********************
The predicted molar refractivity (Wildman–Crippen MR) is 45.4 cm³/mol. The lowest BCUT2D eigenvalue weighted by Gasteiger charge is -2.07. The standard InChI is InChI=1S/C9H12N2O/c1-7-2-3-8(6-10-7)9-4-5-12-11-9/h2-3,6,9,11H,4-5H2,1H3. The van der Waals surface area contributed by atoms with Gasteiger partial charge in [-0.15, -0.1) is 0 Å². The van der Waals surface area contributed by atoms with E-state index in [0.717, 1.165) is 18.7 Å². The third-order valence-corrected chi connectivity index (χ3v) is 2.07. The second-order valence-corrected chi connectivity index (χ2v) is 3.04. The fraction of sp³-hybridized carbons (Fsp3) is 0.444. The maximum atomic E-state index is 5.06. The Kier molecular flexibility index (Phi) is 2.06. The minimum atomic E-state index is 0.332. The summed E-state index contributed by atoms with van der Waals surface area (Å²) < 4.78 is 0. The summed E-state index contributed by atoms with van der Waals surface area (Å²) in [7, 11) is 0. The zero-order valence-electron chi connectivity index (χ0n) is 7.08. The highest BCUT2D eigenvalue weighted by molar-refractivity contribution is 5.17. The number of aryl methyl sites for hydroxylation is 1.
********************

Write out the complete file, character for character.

The predicted molar refractivity (Wildman–Crippen MR) is 45.4 cm³/mol. The lowest BCUT2D eigenvalue weighted by Gasteiger charge is -2.07. The standard InChI is InChI=1S/C9H12N2O/c1-7-2-3-8(6-10-7)9-4-5-12-11-9/h2-3,6,9,11H,4-5H2,1H3. The van der Waals surface area contributed by atoms with Gasteiger partial charge in [-0.15, -0.1) is 0 Å². The van der Waals surface area contributed by atoms with E-state index in [0.717, 1.165) is 18.7 Å². The third-order valence-corrected chi connectivity index (χ3v) is 2.07. The second-order valence-corrected chi connectivity index (χ2v) is 3.04. The fraction of sp³-hybridized carbons (Fsp3) is 0.444. The maximum atomic E-state index is 5.06. The Kier molecular flexibility index (Phi) is 2.06. The minimum atomic E-state index is 0.332. The summed E-state index contributed by atoms with van der Waals surface area (Å²) < 4.78 is 0. The summed E-state index contributed by atoms with van der Waals surface area (Å²) in [7, 11) is 0. The zero-order valence-electron chi connectivity index (χ0n) is 7.08. The highest BCUT2D eigenvalue weighted by molar-refractivity contribution is 5.17. The number of aryl methyl sites for hydroxylation is 1.